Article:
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US lawmakers seek fair treatment for detained Indian students

February 07, 2019 17:46 IST

Photograph: Reuters

A bipartisan group of eminent American lawmakers has asked authorities to facilitate consular access to Indians held for enrolling in a fake university allegedly to remain in the United States, and treat them fairly and humanely after the community raised concerns over the manner they were detained.

In multiple raids last month, federal authorities arrested 129 Indians and a Palestinian enrolled as students in the fraudulent university in Metro Detroit area.

The Farmington University was set up by the Department of Homeland Security’s (DHS) investigating unit in Greater Detroit area to bust the ‘pay-and-stay’ racket.

Immigration attorneys claimed that they knew nothing about the varsity's illegal operation and were trapped.


The US State Department said they were aware that they were committing a crime to fraudulently remain in the country.

In a letter, the lawmakers led by Indian-American Congressman Raja Krishnamoorthi urge the DHS and US Immigration and Customs Enforcement (ICE) to ensure students detained were treated properly and are afforded all rights provided to them under law, including access to an attorney and release on bond for those eligible.

Written by Congressmen Thomas Souzzi, Rob Woodall and Congresswoman Brenda Lawrence, in addition to Krishnamoorthi, the letter also asks the DHS and the ICE to share full details and regular updates regarding the Indian students with the Embassy and Consulates of India, and to facilitate consular access for the detainees.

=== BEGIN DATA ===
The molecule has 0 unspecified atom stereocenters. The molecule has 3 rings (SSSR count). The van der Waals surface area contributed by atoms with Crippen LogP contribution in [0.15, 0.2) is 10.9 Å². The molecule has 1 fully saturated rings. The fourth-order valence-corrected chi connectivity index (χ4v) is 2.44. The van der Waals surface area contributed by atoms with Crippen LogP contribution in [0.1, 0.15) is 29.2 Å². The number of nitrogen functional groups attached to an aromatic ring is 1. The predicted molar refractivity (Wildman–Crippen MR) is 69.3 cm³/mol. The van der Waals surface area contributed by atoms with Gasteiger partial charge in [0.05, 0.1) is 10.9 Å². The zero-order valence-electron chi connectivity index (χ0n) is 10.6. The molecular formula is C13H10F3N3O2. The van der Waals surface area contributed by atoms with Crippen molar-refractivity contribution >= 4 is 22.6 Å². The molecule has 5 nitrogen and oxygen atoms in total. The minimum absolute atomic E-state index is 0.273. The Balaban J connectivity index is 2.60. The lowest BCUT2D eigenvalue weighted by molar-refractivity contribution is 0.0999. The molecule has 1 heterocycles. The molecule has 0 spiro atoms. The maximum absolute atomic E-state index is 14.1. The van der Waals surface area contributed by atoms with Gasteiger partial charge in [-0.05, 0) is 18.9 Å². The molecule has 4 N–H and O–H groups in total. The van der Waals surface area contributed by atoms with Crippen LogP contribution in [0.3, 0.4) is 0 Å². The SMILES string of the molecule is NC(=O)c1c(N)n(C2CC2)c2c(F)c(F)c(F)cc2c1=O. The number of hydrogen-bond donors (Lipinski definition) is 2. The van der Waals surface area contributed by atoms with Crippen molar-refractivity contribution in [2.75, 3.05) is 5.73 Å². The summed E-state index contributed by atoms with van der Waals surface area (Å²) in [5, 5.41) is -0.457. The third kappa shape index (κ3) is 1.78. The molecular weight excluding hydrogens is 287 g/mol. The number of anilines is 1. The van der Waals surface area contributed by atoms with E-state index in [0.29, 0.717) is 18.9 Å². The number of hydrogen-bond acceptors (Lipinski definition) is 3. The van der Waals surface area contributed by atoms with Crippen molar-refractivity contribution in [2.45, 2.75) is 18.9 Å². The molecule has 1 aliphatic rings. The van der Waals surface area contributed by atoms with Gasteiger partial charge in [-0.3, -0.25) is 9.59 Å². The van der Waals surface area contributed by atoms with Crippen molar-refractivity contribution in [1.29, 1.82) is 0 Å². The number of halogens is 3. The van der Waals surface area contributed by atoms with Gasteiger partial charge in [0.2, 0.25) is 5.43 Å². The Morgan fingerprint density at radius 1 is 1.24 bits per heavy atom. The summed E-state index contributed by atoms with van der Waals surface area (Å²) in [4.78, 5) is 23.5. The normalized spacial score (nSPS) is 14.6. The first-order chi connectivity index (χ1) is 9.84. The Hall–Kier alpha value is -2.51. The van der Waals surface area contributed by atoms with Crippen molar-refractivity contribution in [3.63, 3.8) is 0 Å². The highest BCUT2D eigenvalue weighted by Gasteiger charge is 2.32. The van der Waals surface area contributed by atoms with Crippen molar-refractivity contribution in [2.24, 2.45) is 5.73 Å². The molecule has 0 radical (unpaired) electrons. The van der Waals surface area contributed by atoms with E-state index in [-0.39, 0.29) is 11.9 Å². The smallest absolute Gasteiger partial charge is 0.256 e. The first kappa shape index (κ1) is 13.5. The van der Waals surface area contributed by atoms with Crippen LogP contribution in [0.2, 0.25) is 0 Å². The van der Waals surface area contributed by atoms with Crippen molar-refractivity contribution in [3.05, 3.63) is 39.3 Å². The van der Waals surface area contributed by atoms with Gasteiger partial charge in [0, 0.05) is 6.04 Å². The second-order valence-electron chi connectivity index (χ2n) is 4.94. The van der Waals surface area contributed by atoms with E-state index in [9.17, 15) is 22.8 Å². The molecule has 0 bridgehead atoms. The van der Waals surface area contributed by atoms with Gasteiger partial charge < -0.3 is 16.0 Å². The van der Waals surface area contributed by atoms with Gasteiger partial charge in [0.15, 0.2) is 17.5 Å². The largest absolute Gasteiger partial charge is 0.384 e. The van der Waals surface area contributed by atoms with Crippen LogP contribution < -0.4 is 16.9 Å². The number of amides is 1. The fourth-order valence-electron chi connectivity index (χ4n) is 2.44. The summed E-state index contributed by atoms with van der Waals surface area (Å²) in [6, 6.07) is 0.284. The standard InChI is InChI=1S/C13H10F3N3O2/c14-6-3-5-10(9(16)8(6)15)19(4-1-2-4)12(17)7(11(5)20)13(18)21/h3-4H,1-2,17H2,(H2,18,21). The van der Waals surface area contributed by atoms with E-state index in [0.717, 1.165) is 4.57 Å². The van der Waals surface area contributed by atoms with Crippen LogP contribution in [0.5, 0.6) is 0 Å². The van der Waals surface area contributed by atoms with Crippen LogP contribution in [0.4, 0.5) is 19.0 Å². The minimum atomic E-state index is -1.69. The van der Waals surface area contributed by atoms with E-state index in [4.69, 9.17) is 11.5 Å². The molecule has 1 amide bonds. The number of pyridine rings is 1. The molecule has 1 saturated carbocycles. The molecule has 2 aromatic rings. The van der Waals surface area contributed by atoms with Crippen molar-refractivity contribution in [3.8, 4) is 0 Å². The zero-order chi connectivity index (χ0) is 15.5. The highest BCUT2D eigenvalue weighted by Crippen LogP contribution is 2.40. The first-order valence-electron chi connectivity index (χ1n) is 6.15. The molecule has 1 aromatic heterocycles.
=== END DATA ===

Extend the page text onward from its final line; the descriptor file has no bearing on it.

The lawmakers express 'concerns surrounding the recent undercover operation' conducted by Homeland Security Investigations, in which HSI special agents operated a fake university designed to target recruiters and foreign students believed to be engaged in immigration fraud.

According to the ICE, the investigation began in 2015, and HSI agents have been operating the fake school since 2017.

As per the indictment unsealed last week, eight individuals served as recruiters for the school, enrolling hundreds of foreign nationals as students at the university.

These eight recruiters have been indicted for conspiracy to commit visa fraud and harbouring aliens for profit by the US Attorney for the Eastern District of Michigan.
'The Indian-American community and Indian Consulate have expressed concerns regarding the treatment of these detained foreign nationals,' the lawmakers said.

'We urge DHS and ICE to ensure the detained students are treated properly and afforded all rights provided to them under the law, including access to an attorney and release on bond, if they are eligible,' the letter said.

'We further urge DHS and ICE to share full details and regular updates regarding the Indian students with the Embassy and Consulates of India, and to facilitate consular access for the detainees,' the lawmakers said in the letter.

Noting that India is an important strategic partner and friend to the US, the lawmakers said in 2017, Indian students comprised 17.3 per cent of all international students in the country, numbering over 186,000.

As such, these students are a vital pillar of the people-to-people exchanges between the two countries, and they come to the US on grounds of merit, they asserted.

‘In the spirit of continuing cooperation on educational exchange programmes, which benefit both countries economically and culturally, we ask that you ensure the students involved in this case are treated fairly, humanely, and in accordance with due process,’ the Congressmen said.

India said on Tuesday it has obtained consular access to 117 of the 129 Indian students detained in the US for enrolling in a fake university and legal assistance was being extended to them.

The Indian government has continued to closely monitor and take proactive measures to deal with the detention of Indian students, the Ministry of External Affairs said in a statement in New Delhi.

Lalit K Jha in Washington, DC
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